Medical marijuana late in life – as patients come closer to death.

 

Douglas Berggren always said that he never wanted a real job, so he set out to collect college degrees instead. He obtained five from some of the most prestigious universities in the world.

There was a bachelor’s degree from Carleton College in Minnesota, a master’s and a PhD in philosophy from Oxford and the same two degrees from Yale, where he later became an associate professor after deciding that yes, maybe he should get a real job.

He left his teaching position at Yale in 1964 and took a big leap of faith by moving to Sarasota and becoming a founding professor at New College. In the early days there were only 100 students, 15 faculty members and the school was in such bad financial shape there were serious concerns that it would even survive.

New College survived. In fact, it is now consistently ranked among the nation’s best educational institutions, and much of the success can be traced back to Berggren, whose vision helped launch New College’s foray into radical education when he joined the school over five decades ago until he retired in 2000.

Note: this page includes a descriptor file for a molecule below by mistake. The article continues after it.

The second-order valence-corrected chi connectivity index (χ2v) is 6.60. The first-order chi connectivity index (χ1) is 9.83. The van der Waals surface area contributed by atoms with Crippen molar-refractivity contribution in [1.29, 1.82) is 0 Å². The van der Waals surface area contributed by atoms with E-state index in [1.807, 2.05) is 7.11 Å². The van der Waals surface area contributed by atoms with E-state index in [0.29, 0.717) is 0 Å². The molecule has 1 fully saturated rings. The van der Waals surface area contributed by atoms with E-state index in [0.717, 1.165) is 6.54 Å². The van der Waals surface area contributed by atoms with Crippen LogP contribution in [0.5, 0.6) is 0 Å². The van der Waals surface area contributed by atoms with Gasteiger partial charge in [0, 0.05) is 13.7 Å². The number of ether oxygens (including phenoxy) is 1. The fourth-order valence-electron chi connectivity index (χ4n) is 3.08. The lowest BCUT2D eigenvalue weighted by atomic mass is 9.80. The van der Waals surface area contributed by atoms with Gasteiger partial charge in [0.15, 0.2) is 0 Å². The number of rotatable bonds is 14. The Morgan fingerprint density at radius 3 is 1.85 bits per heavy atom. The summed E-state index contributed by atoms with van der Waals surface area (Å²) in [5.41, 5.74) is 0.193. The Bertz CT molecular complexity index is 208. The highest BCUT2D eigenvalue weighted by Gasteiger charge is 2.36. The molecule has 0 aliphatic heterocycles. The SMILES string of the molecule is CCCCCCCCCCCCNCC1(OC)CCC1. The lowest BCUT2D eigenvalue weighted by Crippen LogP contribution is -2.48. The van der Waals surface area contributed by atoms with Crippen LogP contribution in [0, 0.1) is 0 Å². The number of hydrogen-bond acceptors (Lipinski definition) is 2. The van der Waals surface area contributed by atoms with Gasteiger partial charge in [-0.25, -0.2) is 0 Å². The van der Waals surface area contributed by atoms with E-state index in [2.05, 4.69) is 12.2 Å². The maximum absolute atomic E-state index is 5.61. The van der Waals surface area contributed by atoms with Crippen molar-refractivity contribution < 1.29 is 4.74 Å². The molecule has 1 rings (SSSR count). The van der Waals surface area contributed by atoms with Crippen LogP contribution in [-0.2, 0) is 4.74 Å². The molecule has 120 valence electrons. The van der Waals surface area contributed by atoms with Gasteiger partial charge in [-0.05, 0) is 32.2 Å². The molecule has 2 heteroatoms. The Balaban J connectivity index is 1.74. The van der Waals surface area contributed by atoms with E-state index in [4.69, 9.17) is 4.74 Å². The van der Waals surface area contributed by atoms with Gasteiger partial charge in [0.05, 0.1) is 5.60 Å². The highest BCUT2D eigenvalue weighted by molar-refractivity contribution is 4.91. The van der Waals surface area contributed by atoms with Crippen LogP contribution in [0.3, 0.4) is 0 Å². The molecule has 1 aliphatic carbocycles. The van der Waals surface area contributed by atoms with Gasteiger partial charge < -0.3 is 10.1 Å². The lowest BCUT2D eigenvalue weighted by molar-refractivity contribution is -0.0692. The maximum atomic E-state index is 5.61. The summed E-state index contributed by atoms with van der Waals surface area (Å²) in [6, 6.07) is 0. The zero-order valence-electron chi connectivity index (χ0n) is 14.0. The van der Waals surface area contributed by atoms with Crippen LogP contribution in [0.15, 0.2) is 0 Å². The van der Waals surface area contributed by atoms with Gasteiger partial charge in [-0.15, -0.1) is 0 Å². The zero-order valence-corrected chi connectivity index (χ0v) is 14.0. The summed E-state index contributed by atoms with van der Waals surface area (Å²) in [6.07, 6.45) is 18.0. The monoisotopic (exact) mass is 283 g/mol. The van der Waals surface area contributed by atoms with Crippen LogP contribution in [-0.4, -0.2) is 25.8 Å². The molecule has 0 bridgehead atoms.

But now, at 86 years old, the esteemed professor is dying. He has bone cancer that is rapidly spreading and may have only a few months to live, according to his son Keith.

Douglas Berggren is open to the idea of using medical marijuana and his son is all for it. His situation is one that is discussed much: Medical marijuana use for elderly people and patients, particularly those with terminal illnesses. This is not necessarily about extending life, but rather providing comfort to those who may be in their final days.

“I think people should have access to anything that makes life pleasant as they near the end,″ Douglas Berggren says.

But first is clearing the hurdle of obtaining it in Florida. As of Friday, a person had to have been seeing the same doctor for 90 days before a prescription can be written. Berggren has been seeing a pain management doctor for three weeks. If the provision continues to stand he would still have nine weeks to wait. What if he doesn’t have nine weeks to live?

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Shared from heraldtribune.com